The Charm of Karlskirche

February 16, 2013

Vienna boasts of many religious landmarks that never fails to attract ourists each year from around the world and one of them is Karlskirche. Karlskirche is the Viennese name of St. Charle’s Church, a baroque church situated on Karlsplatz. It is one of Vienna’s greatest buildings of all time. 

Opened in 1737, the church was commissioned by then Emperor Charles VI as a thanksgiving for sparing the city from the  Black Plague that struck in 1713. At the height of the plague, the emperor promised to build a church to honor St. Charles Borromeo (the Italian bishop known for ministering to Milanese plague victims) if the plague left the city. Construction of the church began in 1715 courtesy of Baroque master Johann Bernard Fischer von Erlach and his son.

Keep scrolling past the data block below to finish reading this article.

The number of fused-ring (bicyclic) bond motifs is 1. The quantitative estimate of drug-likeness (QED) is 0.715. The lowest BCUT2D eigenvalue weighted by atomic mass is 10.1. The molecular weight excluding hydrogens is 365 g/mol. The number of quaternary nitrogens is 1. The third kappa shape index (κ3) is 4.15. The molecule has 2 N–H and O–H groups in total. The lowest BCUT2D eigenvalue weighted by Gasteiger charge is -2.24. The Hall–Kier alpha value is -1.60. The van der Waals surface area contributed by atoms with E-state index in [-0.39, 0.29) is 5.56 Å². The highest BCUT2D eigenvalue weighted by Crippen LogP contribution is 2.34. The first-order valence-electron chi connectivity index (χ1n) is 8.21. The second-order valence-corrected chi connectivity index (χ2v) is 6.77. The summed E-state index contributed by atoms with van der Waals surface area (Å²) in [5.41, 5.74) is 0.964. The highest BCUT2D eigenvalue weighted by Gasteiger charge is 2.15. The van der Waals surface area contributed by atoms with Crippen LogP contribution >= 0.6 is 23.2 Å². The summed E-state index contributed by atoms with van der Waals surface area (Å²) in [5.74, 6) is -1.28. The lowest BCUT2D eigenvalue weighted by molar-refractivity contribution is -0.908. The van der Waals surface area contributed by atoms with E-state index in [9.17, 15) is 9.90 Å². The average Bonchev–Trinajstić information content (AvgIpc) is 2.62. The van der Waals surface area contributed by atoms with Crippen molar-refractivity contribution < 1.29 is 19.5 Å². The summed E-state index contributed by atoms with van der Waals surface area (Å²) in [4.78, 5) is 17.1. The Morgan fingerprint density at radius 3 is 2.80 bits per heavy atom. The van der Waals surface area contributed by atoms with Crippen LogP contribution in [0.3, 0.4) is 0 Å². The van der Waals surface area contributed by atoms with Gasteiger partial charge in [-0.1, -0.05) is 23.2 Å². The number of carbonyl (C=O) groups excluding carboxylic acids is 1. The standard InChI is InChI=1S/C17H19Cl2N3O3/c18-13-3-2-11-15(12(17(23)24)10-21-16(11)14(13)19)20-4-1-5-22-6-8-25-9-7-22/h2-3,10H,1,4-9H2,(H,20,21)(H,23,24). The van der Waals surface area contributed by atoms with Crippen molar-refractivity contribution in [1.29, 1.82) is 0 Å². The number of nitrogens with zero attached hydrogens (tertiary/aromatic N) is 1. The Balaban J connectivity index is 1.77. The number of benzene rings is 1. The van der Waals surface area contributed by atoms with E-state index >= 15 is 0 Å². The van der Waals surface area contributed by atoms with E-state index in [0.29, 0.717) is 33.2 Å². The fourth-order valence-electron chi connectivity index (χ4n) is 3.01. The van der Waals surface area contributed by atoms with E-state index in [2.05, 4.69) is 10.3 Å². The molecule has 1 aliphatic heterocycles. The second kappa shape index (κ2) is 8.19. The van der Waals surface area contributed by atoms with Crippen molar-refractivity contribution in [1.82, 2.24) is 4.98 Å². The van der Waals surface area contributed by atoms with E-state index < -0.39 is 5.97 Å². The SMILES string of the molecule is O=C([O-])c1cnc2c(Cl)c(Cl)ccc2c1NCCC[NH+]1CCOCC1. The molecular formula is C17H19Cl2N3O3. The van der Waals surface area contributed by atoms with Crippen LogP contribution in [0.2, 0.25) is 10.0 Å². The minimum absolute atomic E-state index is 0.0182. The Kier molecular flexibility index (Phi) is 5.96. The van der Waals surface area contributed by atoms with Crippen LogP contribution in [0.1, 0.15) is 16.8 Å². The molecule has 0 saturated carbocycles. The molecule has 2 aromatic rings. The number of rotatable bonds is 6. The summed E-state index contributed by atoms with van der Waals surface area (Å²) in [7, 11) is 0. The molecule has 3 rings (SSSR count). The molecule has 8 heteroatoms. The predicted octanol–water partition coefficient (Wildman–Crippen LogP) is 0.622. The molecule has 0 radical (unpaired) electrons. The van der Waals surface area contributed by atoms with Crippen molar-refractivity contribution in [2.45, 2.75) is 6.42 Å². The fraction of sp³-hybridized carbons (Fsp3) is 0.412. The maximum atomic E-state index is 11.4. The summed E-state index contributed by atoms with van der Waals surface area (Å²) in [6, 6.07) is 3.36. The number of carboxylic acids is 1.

Inside this beautiful religious structure are detailed frescoes painted by J.M. Rottmayr. The frescoes were created for five years from 1725 to 1730. St. Charles Borromeo is depicted in the vault frescoes while begging the Holy Trinity to end the plague that swept Vienna. 

Other than the amazing paintings, the architectural design of the church is also a thing to behold. It is a combination of ancient Greece as evident in the columbed portico, ancient Rome through the two Trajanesque columns in the facade and contemporary Viennese Baroque as evident in the dome and towers.

The dome of St. Charle’s Church is made from green copper and is 236 feet high. Owing to its height, this part of the religious landmark is one of those that standout in the Vienna skyline.

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